P.C. Mallick, J.
1. This proceeding relates to a very old wakf. It was created by one Md. Mukim Sarkar by three wakf deeds, the first is of 1843, the second of 1844 and the third of 1846. By these deeds several Calcutta properties and others were made wakf. It is not necessary to give in detail the contents of these wakf deeds. Suffice it to note that it is a public wakf for the benefit of a mosque erected by the wakif and for various objects recognised as religious and charitable by the Mahomedan Law. There has been litigations in the past relating to the wakf estate. One such litigation was started in 1929 being Suit No. 92 of 1929 to set aside a lease granted by the then Mutwalli which was ultimately decreed in 1940 whereby the lease was cancelled. Subsequently two other suits were instituted being Suit No. 1444 of 1942 and Suit No. 1448 of 1944 which were subsequently consolidated and a decree was passed on 31-8-1944, whereby this Court framed a scheme for the management of the wakf properties and generally to carry out the purpose of the wakfs. The scheme provided for the appointment of one S. Kadem Hossain as Mutwalli, the acting Mutwalli Nazir Hossain having retired. The Mutwalli was to get a salary of Rs. 60/- per month but no residence. Future mutwallis were to be appointed by the Judge in Chambers. The Mutwalli was to manage the wakf estate subject to the supervision of two Nazirs. The Nazirs appointed were Moulvi Abdul Khair and Mr. Azizul Islam, Advocate. The scheme provides further:
'A system of business management approved by the Nazirs shall be adopted including a provision for the banking of the reserves and drawing against it only by joint signatures of the Mutwalli and one Nazir and also the banking of the receipts.
The Mutwalli is to retain a sum of not more than Rs. 50/- for petty expenses'.
There is a note in the Scheme which reads as follows:
'The Gariahat land though valuable is not developed and has to be reduced into actual possession by suit in Alipur. The new Mutwalli will be substituted. The cost of the Alipur Suit may be paid out of capital'.
The Scheme provides for the payment of costs, of the amount of expenditures to be incurred under various categories, allowances to be paid to the wife and son of the outgoing Mutwalli and a scholarship to one Parok Jha. The last Clause in the Scheme reads as follows:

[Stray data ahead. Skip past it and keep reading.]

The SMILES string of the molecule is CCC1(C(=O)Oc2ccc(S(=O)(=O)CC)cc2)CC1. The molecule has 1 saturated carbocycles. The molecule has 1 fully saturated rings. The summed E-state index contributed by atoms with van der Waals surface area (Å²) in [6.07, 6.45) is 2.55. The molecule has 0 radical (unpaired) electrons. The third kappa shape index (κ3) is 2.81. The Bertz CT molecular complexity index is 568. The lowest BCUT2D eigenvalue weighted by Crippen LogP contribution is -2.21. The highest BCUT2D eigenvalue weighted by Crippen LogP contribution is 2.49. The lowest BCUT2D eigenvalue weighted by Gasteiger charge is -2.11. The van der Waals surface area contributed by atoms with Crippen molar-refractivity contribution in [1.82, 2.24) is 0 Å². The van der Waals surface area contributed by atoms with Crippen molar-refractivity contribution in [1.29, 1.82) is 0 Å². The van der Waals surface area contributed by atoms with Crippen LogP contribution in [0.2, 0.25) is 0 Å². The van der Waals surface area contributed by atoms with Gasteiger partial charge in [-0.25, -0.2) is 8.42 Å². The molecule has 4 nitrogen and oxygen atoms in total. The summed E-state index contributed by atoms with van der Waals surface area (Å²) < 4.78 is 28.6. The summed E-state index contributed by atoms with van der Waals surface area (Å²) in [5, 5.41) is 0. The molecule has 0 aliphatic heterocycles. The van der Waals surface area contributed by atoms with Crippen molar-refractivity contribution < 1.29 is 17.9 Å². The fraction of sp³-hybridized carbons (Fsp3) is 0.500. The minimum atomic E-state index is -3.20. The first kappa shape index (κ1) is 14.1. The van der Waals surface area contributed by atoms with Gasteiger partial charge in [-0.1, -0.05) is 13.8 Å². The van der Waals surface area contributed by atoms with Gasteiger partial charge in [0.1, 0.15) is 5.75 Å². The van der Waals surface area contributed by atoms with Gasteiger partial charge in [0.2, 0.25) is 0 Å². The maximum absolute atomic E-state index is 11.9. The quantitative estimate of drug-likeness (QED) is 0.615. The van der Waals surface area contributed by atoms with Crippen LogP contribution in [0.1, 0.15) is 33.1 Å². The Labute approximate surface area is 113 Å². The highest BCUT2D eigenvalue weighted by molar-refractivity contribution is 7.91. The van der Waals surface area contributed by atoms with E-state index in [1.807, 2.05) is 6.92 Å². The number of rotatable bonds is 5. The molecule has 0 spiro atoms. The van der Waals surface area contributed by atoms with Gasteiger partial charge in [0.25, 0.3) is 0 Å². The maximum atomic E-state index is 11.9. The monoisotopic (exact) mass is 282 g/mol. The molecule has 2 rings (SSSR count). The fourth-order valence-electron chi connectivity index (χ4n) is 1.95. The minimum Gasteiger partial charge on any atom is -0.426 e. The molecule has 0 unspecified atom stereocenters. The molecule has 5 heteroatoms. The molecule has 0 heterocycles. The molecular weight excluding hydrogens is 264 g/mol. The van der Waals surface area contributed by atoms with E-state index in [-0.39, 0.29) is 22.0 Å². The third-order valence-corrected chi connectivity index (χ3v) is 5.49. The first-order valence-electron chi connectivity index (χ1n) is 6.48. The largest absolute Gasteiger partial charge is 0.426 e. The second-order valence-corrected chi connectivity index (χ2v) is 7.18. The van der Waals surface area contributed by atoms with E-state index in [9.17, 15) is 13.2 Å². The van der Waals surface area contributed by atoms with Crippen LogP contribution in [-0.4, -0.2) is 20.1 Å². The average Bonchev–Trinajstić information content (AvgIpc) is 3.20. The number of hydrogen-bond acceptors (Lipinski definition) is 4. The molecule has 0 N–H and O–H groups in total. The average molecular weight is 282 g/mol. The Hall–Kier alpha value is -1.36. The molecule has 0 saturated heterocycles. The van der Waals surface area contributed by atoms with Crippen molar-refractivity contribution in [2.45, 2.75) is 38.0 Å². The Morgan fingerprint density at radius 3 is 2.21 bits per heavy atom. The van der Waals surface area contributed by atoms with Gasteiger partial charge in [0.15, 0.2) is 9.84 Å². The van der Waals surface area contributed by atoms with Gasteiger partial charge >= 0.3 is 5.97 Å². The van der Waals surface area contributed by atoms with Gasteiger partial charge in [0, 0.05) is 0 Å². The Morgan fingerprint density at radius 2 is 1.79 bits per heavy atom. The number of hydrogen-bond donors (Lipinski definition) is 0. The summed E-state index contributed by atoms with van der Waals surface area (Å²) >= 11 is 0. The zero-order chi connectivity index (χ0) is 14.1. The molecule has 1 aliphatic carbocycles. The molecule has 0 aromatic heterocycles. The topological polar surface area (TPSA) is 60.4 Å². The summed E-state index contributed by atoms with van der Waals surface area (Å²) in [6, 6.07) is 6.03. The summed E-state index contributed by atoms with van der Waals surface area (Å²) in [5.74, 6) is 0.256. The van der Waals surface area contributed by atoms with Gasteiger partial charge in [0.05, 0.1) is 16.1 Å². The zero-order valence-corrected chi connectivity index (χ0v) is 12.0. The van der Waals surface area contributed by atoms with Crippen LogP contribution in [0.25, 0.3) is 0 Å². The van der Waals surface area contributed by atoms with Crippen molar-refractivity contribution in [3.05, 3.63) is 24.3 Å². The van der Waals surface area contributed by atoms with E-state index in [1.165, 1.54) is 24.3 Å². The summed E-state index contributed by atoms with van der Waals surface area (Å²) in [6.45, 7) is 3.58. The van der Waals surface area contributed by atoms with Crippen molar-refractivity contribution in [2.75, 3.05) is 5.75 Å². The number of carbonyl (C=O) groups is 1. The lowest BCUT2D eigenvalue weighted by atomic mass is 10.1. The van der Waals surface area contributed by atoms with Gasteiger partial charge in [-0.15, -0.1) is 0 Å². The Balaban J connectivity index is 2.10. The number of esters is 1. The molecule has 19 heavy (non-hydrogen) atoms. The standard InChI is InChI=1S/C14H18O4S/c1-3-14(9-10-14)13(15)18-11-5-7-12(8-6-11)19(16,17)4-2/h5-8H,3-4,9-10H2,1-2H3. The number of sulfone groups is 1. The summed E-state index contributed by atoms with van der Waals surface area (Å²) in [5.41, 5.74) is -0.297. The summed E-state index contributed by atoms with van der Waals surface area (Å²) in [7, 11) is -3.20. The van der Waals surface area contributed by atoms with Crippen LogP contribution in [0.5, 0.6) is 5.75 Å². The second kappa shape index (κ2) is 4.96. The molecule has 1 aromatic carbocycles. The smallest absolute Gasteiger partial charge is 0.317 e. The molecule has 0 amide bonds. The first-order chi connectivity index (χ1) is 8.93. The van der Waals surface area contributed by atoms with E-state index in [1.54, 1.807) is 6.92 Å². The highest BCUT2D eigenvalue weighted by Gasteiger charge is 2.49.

'There is a general liberty to apply and all matters arising out of or relating to the scheme and the administration of the wakf will be dealt with by the Judge in Chambers'.
2. There are two applications now before me. The first is a summons taken out by Md. Ariff and Yakub Hossain Bham inter alia for removing the present Mutwalli, for appointment of a new Mutwalli and for framing a scheme. This summons is taken out in the two suits of 1942 and 1944 consolidated as aforesaid and in which the decree was passed on 31-8-1944. Mr. B.C. Dutt appears in support of this summons and stated that both the present petitioners were parties to the suits above referred to. Mr. Mahsud opposed the application on behalf of the Mutwalli sought to be removed. The Commissioner of Wakfs has also appeared. The summons was not originally served on him but subsequently served pursuant to my orders. The second is a Notice of Motion taken out by Abu Sayeed Md. Khaliquar Rahman and Abdul Khair Mahomed Mohibur Rahman. They describe themselves as 'new plaintiffs' both suing for selves and on behalf of persons interested in the public wakfs created by the three Indentures above referred to. This Notice also is taken out in the two suits of 1942 and 1944 in which a decree was passed framing a scheme. The reliefs claimed inter alia are for the removal of the existing mutwalli and appointment of new mutwalli, for the framing of a scheme and administration of the wakf. Both the applications, it appears, claim substantially the same reliefs. The allegations made in both the applications are substantially the same. It is alleged that the administration of the wakf estate is not carried on in terms of the scheme framed by the decree of this Court. One of the Nazirs appointed named Janab Azizul Islam never acted and/or was prevented from acting as the Nazir and after he left for Pakistan, no step has been taken for having a Nazir appointed. The result is this--the Mutwalli is administering the wakf estate in his own way without any supervision. So also the Mutwalli has not adopted the method of business management laid down in the scheme. There is no banking account, no maintenance of the reserve, no proper account of the receipts and disbursements. It is alleged that municipal rates and taxes are not being paid regularly. The mosque has no Imam or Moazzin. In consequence, no prayers are held and no light is lit in terms of the wakf deed. The family burial ground is not properly looked after and cleaned. No Moulvi or Kazi employed to read the holy-Koran. In- violation of the directions in the Wakfnama and the decree, the mutwalli has granted a long lease of about 3 bighas of land out of premises No. 17, Gariahat Road except 8 cottahs of graveyard land to one Prodip Bose for 50 years certain with an option of further 25 years on a salami of Rs. 20,000/- and a rent of Rs. 200/- per month. It is alleged that the graveyard consists of 15 cottahs and not 8 cottahs as wrongly stated in the petition of the Mutwalli made to the Commissioner of Wakfs. These are roughly the allegations made in the petition and the reliefs claimed are not merely the removal of the Mutwalli and the appointment of a new Mutwalli but also for framing a scheme and for administration. The allegations in support of the prayer for framing a scheme and administration seems to be that the scheme framed is not workable and in the light of present experience a new scheme should be framed.